I fondly remember the 32/64 bit gaming era. I started it with a bundle purchase of a Sony PlayStation, Ridge Racer and Tekken from Toys R Us. It wasn’t for a few months that a memory card was purchased, but that never saw my enjoyment cease. A year after the Nintendo 64 was released I had one in my possession. Unfortunately it took me until 2008 to call a Sega Saturn system my own, as the price and library never seemed enticing enough. While there were a few Saturn titles I enjoyed, none reached my top 25 list.
The 32/64 bit era also gave birth to my all-time favorite game, Suikoden. I know that seems like a spoiler, but the number of times I’ve mentioned my man crush with Konami’s RPG have been well documented, so sorry if that ruins any kind of non existent anticipation. But with that, lets take a look at my Top….25 – 2 32/64 Bit Games:
Xenogears – I never played more than 30 hours into it. I loved it sure, but I never saw enough that would fairly warrant its inclusion.
Chrono Chross – Same thing. Absolutely enjoyable battle system, but I never got far enough. I did recently begin an attempt at a full run through.
Metal Gear Solid – Oddly enough, I never enjoyed the series that much, outside MGS 4, which many fans of the series disliked for various reasons (see how off the beaten path my tastes are?) I completely recognize all that it brought to the table, but I just didn’t enjoy it as much as others have.
Final Fantasy VII – I can write a whole rant on how this was the beginning of the downfall of Square’s Final Fantasy franchise, but I’ll save that for another time. It does have its moments, especially with the Materia system, however I always found it vastly overrated, despite playing through it maybe three times.
Banjo-Kazooie – Never played enough of it, as with its sequel.
Dino Crisis – Same as above.
WWF No Mercy/WWF Wrestlemania 2000 – Either one can basically be considered #26. Just about any of the wrestling games on the Nintendo 64 held countless hours of pleasure and gratification.
25. Star Wars: Rogue Squadron (N64)
The Star Wars gaming franchise has seen a seesaw stability in its level of quality. Star Wars: Rogue Squadron was definitely one of the higher lifts in that argument. Exhilarating combat for its time, and still more than satisfying by today’s standards. Subsequent sequels would build upon its success (as well as diminish certain aspects) but the initial release is still considered as one of the premiere Star Wars titles as far as I’m concerned.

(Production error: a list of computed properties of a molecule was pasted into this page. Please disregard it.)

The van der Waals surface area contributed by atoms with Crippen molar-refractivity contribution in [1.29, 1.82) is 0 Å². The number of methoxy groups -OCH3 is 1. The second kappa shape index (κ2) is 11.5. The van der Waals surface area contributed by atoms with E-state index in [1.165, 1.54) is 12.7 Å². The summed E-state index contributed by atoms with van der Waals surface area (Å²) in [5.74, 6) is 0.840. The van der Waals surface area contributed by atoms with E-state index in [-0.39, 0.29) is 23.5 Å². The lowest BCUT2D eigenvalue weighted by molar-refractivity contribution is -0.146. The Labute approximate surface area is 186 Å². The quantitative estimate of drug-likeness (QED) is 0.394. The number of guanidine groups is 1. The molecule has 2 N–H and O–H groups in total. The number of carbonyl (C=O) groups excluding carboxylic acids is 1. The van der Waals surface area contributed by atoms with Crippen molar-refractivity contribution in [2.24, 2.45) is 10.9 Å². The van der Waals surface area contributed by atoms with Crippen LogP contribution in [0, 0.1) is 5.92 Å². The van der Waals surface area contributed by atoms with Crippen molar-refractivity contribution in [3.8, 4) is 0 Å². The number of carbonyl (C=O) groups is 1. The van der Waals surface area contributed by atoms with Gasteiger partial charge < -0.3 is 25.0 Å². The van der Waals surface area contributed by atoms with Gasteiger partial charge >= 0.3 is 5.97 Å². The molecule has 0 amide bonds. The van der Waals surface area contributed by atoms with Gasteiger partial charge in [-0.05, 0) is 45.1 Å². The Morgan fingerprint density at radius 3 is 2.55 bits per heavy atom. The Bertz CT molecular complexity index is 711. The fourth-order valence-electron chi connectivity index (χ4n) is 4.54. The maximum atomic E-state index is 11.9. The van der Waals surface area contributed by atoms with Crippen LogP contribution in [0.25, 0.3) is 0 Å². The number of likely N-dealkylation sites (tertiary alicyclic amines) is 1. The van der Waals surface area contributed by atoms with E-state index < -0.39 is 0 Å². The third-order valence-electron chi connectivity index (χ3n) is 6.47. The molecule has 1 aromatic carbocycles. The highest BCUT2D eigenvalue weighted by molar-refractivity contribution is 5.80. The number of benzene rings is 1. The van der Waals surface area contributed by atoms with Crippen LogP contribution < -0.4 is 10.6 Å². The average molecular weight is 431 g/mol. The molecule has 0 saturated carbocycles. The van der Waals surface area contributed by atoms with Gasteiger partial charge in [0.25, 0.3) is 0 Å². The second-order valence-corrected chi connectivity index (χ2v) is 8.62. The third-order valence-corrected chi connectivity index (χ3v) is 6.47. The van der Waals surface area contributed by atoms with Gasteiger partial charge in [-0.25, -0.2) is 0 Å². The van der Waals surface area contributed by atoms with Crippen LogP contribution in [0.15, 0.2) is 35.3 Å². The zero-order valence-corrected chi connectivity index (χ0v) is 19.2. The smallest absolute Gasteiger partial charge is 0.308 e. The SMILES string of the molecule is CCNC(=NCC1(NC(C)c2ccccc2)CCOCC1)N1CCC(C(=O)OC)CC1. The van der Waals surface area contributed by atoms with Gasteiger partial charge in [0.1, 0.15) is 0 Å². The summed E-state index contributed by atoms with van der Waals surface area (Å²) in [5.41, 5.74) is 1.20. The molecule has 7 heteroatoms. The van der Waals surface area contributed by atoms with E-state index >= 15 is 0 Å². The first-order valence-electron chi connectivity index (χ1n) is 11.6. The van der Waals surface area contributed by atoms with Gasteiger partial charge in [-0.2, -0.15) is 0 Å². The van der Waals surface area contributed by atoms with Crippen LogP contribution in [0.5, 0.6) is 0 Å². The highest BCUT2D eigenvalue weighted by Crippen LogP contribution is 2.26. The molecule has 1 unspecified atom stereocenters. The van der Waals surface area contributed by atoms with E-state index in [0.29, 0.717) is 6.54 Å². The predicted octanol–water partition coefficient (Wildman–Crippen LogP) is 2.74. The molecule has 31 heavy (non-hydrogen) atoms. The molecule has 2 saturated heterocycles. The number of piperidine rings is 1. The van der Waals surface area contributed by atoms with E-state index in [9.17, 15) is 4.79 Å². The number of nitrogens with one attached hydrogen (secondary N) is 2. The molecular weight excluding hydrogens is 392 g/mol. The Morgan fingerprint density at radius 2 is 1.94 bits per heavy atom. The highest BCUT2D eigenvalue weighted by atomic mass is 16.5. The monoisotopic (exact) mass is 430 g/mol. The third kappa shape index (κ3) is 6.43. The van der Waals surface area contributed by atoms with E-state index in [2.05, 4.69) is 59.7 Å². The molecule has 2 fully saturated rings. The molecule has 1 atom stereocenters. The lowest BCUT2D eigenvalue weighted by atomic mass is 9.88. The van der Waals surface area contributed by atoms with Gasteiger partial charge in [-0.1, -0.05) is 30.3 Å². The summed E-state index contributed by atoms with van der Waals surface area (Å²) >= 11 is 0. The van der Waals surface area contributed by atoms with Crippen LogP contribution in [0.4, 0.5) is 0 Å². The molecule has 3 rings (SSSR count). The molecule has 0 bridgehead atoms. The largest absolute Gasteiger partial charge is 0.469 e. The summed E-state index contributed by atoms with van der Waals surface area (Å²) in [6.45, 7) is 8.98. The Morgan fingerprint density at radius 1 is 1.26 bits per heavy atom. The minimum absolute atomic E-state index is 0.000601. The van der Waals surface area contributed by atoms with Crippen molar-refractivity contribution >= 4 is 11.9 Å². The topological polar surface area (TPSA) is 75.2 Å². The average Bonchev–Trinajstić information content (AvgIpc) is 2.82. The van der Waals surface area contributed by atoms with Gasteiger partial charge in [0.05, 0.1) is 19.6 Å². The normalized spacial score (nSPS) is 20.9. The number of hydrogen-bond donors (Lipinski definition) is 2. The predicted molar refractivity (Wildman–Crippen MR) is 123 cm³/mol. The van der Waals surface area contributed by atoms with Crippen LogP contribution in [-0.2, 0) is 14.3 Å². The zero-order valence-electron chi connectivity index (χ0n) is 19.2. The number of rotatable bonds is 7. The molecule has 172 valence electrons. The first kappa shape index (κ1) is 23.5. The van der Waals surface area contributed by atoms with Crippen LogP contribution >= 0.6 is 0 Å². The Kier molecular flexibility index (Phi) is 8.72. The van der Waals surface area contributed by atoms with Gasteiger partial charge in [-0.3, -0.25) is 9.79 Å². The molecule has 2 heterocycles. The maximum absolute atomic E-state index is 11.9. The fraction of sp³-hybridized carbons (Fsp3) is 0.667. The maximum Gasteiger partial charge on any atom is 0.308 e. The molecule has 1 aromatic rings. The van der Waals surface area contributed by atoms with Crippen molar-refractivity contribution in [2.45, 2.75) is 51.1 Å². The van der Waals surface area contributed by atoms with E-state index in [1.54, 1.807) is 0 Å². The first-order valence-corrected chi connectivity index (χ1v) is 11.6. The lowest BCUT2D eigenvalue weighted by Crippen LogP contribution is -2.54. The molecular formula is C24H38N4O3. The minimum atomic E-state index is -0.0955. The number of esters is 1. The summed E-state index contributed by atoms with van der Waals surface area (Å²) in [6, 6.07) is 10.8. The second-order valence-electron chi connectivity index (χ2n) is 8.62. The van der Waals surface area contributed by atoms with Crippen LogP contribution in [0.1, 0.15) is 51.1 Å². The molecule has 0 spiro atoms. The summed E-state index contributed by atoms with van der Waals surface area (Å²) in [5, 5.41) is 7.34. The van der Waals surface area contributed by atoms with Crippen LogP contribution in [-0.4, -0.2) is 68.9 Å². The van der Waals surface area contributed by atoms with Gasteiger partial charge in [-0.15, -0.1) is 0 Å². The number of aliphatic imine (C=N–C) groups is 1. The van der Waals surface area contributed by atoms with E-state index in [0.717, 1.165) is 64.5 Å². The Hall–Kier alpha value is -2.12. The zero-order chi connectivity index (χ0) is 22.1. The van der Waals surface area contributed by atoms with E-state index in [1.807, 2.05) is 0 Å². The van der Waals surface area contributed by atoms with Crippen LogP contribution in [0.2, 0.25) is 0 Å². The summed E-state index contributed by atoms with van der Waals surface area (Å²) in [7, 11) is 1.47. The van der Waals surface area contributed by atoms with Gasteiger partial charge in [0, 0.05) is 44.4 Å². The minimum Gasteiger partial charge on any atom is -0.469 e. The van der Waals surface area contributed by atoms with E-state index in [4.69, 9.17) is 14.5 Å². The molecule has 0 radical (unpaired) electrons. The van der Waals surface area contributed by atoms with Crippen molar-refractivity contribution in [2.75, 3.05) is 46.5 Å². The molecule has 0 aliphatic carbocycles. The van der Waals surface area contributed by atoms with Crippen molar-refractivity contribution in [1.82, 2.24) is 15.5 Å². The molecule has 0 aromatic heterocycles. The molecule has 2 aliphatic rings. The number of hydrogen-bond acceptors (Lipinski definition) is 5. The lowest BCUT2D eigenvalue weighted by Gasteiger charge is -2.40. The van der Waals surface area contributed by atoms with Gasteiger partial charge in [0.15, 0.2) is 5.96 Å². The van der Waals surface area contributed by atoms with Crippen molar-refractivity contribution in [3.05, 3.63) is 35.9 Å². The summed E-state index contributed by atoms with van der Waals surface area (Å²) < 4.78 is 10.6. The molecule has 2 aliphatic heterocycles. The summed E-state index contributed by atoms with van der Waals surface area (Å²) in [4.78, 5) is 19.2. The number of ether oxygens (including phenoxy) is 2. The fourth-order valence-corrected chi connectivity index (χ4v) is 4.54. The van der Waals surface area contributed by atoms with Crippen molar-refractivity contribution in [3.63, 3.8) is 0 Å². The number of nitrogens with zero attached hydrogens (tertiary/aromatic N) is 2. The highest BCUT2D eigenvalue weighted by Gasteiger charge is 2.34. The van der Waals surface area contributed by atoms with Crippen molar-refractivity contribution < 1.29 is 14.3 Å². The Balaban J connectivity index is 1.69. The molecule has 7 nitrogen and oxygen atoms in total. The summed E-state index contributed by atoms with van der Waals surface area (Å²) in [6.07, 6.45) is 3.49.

24. Resident Evil 3: Nemesis (PSX)
To this day I still feel that Resident Evil 3 didn’t get as much credit as it deserved. It’s somewhat branching storyline, mixed with the S.T.A.R.S. hunting menace named Nemesis, along with the lovely Jill Valentine being the star (get it? get it?), helped show a different angle of this main storyline. The tank-like controls were as bad in the past as they are today, but it’s still a classic formula that is worth playing just as much as the first two installments.
Another survival horror title that made its debut this generation, Silent Hill did a commendable job working environment and atmosphere into the experience. The fog was sometimes obnoxious, though it did add to the mood quite a bit. As with the Resident Evil series, there’s only a very small handful of jump scars throughout, but as with the Resident Evil franchise, Silent Hill is engrossing, and hooks you into playing late into the night.
I never cared much for the franchise as a whole, especially for the first title, but Gran Turismo 2 managed to hook me in. The offroad racing portions were some of the greatest times I’ve had playing a racing game, and that alone could suffice in why it’s on this list. But truth be told, it was a total package that had a little bit of everything for just about every kind of racing game fan. The fact that one of the hundreds of cars available was one that my father used to own, added a bit more of a connection in its own way.
21. Spider-Man (PSX)
Remember when Spider-Man games were worth playing? Well the Sony PlayStation version from Neversoft was one of the very few. Still one of the best comic book related video games I have ever played, Spider-Man had the look and feeling down to a science, aside from a rather painful camera system. The comic covers between each stage (penciled by one of my all-time favorites, Mark Bagley) added flair to each coming stage, and the voice acting gave that feeling that this was an interactive cartoon that I was playing. For Spidey fans, this is a must play for sure.